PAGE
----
Vancouver Island has some wonderful artists, writers, painters, sculptures and potters, and I found this little guy at a potter's gallery just outside of Coombs.  I couldn't resist him.  He is a mug, and his handle is at the back of his head.  This is -- exactly! -- what I feel like before I have my first cup of morning coffee.  I can't start the day without coffee, and Mr. Grumpy and I can share it together.  And now that I have finally figured out how to get into my blog again, I am a little less grumpy myself.  I have more photographs to share with you, but time does not permit me to post any of them at the moment.  Mr. Grumpy and I shall return shortly.

Have a fabulous day, everyone.



Tuesday, May 15, 2012

The Truth is Out There..

The other night over dinner some family members and I had a rather ... animated ... discussion about whether or not the World Trade Center devastation was an inside job, or really the work of terrorists. I'm afraid I get more than a little impatient with conspiracy theorists, unfortunately. "Well, that's just stupid...!"  Almost everything in the scientific world can be explained scientifically, and to quote one of the engineers involved in the investigation, "Quantitative reasoning can help sort fact from fiction, and can help us learn from this unfortunate disaster". In other words, it's what we don't know that can be puzzling.  But during our discussion, my daughter made a very good point, an excellent point, actually.  She said, "It's okay to question things." And that is very true.  It is very okay to question things.  Never accept anything at face value if you feel there is another answer.  The truth is out there.

To me, questioning something is like starting a journey down the yellow brick road.  A question is not an answer, it is just the beginning of the learning process.  Along the road there may be all sorts of strange encounters.  You may wander through a field of poppies, and be lulled into a state of somnolence.  "Ahhh, this is nice, I think I'll stay here..."  Or perhaps you may be attacked by flying monkeys, or you may encouter folks who will say you're on the wrong road and will tell you to turn back.  But keep going.  Never give up on the quest for knowledge.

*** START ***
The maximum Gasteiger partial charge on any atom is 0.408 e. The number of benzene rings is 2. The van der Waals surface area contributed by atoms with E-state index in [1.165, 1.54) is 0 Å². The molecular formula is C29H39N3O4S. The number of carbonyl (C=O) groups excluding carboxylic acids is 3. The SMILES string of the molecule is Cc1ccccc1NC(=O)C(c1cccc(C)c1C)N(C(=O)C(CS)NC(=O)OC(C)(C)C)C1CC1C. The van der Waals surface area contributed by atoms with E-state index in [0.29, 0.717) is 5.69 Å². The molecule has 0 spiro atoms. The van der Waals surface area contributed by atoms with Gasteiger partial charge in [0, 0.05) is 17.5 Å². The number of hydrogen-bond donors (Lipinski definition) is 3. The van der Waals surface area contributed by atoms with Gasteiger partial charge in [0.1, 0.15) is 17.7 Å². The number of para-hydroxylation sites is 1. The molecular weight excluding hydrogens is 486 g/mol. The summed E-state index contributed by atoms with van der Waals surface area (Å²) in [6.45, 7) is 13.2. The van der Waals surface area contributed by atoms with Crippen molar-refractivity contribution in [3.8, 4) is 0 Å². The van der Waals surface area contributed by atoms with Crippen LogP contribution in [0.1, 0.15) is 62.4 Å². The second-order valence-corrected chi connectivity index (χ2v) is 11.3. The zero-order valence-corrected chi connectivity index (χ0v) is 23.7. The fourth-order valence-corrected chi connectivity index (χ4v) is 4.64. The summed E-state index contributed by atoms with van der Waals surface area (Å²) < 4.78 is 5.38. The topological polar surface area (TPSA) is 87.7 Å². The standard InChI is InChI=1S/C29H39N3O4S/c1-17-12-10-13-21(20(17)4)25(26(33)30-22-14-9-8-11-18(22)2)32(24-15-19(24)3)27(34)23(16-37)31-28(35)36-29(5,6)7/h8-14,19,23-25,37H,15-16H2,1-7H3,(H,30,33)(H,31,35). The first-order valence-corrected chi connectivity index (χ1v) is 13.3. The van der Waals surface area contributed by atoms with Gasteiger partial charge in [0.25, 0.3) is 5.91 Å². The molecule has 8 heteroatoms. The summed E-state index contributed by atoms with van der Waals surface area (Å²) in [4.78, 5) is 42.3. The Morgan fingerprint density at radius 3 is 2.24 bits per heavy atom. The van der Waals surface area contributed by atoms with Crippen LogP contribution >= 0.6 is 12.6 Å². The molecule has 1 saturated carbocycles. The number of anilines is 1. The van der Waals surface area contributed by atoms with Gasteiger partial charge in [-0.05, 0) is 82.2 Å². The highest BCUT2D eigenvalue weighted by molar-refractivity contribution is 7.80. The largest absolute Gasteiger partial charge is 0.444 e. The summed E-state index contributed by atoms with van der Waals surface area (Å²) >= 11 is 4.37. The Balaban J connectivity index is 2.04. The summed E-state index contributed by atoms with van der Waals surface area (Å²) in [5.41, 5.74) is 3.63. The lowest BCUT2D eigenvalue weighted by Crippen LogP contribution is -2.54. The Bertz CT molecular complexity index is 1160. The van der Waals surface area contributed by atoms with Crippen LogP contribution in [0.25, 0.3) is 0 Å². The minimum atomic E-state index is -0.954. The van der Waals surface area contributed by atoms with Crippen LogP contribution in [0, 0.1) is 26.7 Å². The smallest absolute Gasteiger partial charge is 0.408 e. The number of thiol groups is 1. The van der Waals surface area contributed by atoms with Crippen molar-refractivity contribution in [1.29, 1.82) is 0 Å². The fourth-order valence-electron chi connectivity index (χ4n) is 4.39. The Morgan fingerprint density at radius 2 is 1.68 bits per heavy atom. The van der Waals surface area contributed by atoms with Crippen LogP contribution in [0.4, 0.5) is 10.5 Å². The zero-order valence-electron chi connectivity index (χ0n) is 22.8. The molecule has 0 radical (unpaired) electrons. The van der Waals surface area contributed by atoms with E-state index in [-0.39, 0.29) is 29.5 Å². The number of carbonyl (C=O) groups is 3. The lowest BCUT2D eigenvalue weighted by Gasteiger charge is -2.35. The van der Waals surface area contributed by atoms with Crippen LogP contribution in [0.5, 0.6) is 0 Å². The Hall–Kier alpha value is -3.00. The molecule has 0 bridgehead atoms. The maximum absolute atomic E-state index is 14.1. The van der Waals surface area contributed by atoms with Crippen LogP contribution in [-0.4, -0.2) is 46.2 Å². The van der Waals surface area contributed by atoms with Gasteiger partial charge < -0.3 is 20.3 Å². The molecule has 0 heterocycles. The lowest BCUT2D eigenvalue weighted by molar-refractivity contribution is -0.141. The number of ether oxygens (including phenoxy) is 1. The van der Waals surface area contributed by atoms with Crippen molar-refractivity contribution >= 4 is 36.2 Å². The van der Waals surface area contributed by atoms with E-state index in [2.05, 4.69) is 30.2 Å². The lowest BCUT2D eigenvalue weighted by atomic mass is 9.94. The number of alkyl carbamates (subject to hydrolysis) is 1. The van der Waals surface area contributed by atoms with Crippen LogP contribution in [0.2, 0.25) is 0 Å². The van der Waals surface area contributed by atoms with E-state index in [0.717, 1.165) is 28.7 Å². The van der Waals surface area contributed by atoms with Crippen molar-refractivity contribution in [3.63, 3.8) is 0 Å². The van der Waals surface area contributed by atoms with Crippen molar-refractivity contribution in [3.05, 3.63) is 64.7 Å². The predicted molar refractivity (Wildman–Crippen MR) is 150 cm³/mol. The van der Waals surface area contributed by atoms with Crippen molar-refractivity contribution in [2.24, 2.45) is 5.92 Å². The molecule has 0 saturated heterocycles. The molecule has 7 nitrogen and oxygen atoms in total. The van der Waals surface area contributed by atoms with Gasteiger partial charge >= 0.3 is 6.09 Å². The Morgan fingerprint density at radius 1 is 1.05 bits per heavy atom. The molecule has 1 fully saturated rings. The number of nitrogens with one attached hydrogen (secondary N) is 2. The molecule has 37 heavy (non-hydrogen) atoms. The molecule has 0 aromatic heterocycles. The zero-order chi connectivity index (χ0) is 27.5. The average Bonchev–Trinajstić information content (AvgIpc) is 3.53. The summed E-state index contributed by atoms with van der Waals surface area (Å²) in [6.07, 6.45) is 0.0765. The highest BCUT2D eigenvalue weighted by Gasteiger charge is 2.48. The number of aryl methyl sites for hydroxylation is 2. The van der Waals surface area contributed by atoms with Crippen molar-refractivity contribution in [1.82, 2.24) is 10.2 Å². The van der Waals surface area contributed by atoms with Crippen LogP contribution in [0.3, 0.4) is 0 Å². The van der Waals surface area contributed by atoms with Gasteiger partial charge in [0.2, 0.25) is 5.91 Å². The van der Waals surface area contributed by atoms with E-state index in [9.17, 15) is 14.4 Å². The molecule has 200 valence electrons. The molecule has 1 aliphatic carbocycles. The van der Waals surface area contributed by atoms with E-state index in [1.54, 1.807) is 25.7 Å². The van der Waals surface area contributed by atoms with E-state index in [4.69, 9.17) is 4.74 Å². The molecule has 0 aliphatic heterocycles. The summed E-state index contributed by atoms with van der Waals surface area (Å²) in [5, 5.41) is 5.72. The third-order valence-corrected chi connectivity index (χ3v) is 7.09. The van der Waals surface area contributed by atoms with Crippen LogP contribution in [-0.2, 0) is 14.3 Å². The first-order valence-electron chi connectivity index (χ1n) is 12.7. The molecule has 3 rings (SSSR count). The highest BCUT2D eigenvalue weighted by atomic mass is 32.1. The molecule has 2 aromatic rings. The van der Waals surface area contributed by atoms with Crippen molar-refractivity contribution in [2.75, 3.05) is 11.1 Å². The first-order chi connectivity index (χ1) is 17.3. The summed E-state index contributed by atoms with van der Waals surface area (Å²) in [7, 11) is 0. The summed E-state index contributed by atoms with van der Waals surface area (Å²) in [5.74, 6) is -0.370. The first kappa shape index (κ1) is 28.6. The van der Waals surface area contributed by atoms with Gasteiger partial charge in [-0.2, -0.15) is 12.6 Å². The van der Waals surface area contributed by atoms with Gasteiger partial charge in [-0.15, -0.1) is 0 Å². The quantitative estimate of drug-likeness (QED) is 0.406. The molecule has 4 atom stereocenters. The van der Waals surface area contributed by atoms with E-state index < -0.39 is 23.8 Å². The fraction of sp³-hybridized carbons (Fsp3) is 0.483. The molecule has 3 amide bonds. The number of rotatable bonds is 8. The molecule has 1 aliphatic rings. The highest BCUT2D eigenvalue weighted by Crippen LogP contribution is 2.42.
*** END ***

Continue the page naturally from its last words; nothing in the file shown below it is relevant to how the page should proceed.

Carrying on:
Sometimes when we reach the end of our journey, the answers we find are not the ones we expected. "Pay no attention to that man behind the curtain."  There is a theory about conspiracy theories (don't you love it?) that conspiracy theories are sexier and more fun than the truth.  We want to believe Princess Diana was killed by shadowy figures in the palace, rather than by an ordinary drunk driver.  Conspiracy theorists always make their point by asking another question, rather than giving an answer. The explanation for something is never a question, and often the answer is dry and scientific and not very sexy.

As my daughter said, it is always good to question things, and I completely agree.  Intellectual curiosity is wonderful.  There are some things in life that cannot be explained, and that is part of the wonder.  But there are also some things that can be explained, and that is part of the wonder too.

Here is a link to detailed scientific, engineering, structural and architectural explanations as to why the planes were able to bring down the World Trade Centers, why they fell, and how they fell as they did.  It's very interesting and you will be reading all day, once you click onto the 120 citations and other supportive material.  The article is like Russian Matryoshka dolls, one link leads to another and another.  I think I have a degree in engineering after reading it.

The truth is out there...

Sunday, May 13, 2012

Happy Mother's Day

Happy Mother's Day to all the women who have children, who have had children, or who will one day have children. The other day as I was travelling on the cross-town No. 99 bus, I overheard a conversation between two young women who were sitting behind me. One woman was just coming home after a long day at work, the other woman had a small child on her knee and another child in a stroller. After talking about her day at work, Woman No. One asked Woman No. Two what she did for a living. "Oh, I'm just a stay-at-home Mom," replied Woman No. Two. A few seats over was a grizzled old man of about 90 years-old. He obviously had been listening to the conversation between the two young women. He looked over at Woman No. Two and said in a very loud, clear voice, "You -- young lady -- are the Madonna of the world. When you say you are a stay-at-home mom, never use the word *just*..." I chuckled.